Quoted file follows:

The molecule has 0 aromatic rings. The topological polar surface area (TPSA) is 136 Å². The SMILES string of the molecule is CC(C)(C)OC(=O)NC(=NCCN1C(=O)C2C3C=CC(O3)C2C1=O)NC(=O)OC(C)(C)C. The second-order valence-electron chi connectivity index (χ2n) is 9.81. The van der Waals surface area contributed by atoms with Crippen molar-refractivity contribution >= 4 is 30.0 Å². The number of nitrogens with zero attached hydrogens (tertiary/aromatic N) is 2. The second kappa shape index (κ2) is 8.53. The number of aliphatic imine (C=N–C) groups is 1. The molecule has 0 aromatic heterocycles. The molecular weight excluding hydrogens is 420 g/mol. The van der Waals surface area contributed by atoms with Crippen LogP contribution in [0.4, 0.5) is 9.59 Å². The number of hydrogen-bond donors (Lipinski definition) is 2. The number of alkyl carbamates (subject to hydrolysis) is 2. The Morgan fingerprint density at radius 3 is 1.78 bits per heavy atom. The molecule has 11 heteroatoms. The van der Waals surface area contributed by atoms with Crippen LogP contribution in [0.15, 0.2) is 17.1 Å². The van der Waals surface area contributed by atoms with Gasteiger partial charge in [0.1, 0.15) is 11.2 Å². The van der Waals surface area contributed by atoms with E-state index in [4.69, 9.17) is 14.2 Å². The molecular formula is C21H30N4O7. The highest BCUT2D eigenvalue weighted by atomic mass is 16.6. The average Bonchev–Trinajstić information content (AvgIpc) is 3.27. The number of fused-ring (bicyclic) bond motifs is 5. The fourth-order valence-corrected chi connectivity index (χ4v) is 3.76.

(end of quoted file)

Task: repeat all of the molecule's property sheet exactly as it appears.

The molecule has 0 aromatic rings. The topological polar surface area (TPSA) is 136 Å². The SMILES string of the molecule is CC(C)(C)OC(=O)NC(=NCCN1C(=O)C2C3C=CC(O3)C2C1=O)NC(=O)OC(C)(C)C. The second-order valence-electron chi connectivity index (χ2n) is 9.81. The van der Waals surface area contributed by atoms with Crippen molar-refractivity contribution >= 4 is 30.0 Å². The number of nitrogens with zero attached hydrogens (tertiary/aromatic N) is 2. The second kappa shape index (κ2) is 8.53. The number of aliphatic imine (C=N–C) groups is 1. The molecule has 0 aromatic heterocycles. The molecular weight excluding hydrogens is 420 g/mol. The van der Waals surface area contributed by atoms with Crippen LogP contribution in [0.4, 0.5) is 9.59 Å². The number of hydrogen-bond donors (Lipinski definition) is 2. The number of alkyl carbamates (subject to hydrolysis) is 2. The Morgan fingerprint density at radius 3 is 1.78 bits per heavy atom. The molecule has 11 heteroatoms. The van der Waals surface area contributed by atoms with Crippen LogP contribution in [0.15, 0.2) is 17.1 Å². The van der Waals surface area contributed by atoms with Gasteiger partial charge in [0.1, 0.15) is 11.2 Å². The van der Waals surface area contributed by atoms with E-state index in [4.69, 9.17) is 14.2 Å². The molecular formula is C21H30N4O7. The highest BCUT2D eigenvalue weighted by atomic mass is 16.6. The average Bonchev–Trinajstić information content (AvgIpc) is 3.27. The number of fused-ring (bicyclic) bond motifs is 5. The fourth-order valence-corrected chi connectivity index (χ4v) is 3.76.